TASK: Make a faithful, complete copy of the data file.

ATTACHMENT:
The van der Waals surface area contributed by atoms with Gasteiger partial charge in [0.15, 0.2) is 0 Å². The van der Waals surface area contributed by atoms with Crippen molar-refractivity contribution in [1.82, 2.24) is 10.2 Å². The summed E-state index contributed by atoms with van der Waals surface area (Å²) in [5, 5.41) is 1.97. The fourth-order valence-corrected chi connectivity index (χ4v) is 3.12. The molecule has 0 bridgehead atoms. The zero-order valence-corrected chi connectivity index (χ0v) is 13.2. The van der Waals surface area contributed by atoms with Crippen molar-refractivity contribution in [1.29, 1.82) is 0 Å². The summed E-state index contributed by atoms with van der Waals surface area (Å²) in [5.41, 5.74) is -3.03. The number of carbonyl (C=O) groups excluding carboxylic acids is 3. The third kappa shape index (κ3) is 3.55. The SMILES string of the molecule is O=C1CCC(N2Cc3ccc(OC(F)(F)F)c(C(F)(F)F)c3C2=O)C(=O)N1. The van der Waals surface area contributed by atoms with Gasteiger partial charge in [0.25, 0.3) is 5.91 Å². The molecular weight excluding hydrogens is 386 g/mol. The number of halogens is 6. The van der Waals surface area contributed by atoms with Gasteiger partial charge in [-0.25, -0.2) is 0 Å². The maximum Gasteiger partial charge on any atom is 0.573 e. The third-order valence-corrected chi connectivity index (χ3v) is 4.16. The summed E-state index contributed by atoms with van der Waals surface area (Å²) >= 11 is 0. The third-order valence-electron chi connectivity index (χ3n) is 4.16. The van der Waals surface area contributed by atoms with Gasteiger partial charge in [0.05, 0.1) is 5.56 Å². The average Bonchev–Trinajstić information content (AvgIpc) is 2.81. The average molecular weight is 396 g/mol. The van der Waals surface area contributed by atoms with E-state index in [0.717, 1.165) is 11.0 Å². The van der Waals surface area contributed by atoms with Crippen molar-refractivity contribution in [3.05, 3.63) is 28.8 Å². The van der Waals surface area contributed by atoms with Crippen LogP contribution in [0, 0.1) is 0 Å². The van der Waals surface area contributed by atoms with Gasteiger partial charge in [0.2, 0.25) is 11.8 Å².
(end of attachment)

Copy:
The van der Waals surface area contributed by atoms with Gasteiger partial charge in [0.15, 0.2) is 0 Å². The van der Waals surface area contributed by atoms with Crippen molar-refractivity contribution in [1.82, 2.24) is 10.2 Å². The summed E-state index contributed by atoms with van der Waals surface area (Å²) in [5, 5.41) is 1.97. The fourth-order valence-corrected chi connectivity index (χ4v) is 3.12. The molecule has 0 bridgehead atoms. The zero-order valence-corrected chi connectivity index (χ0v) is 13.2. The van der Waals surface area contributed by atoms with Crippen molar-refractivity contribution in [1.29, 1.82) is 0 Å². The summed E-state index contributed by atoms with van der Waals surface area (Å²) in [5.41, 5.74) is -3.03. The number of carbonyl (C=O) groups excluding carboxylic acids is 3. The third kappa shape index (κ3) is 3.55. The SMILES string of the molecule is O=C1CCC(N2Cc3ccc(OC(F)(F)F)c(C(F)(F)F)c3C2=O)C(=O)N1. The van der Waals surface area contributed by atoms with Gasteiger partial charge in [0.25, 0.3) is 5.91 Å². The molecular weight excluding hydrogens is 386 g/mol. The number of halogens is 6. The van der Waals surface area contributed by atoms with Gasteiger partial charge in [-0.25, -0.2) is 0 Å². The maximum Gasteiger partial charge on any atom is 0.573 e. The third-order valence-corrected chi connectivity index (χ3v) is 4.16. The summed E-state index contributed by atoms with van der Waals surface area (Å²) >= 11 is 0. The third-order valence-electron chi connectivity index (χ3n) is 4.16. The van der Waals surface area contributed by atoms with Gasteiger partial charge in [0.05, 0.1) is 5.56 Å². The average Bonchev–Trinajstić information content (AvgIpc) is 2.81. The average molecular weight is 396 g/mol. The van der Waals surface area contributed by atoms with E-state index in [0.717, 1.165) is 11.0 Å². The van der Waals surface area contributed by atoms with Crippen molar-refractivity contribution in [3.05, 3.63) is 28.8 Å². The van der Waals surface area contributed by atoms with Crippen LogP contribution in [0, 0.1) is 0 Å². The van der Waals surface area contributed by atoms with Gasteiger partial charge in [0.2, 0.25) is 11.8 Å².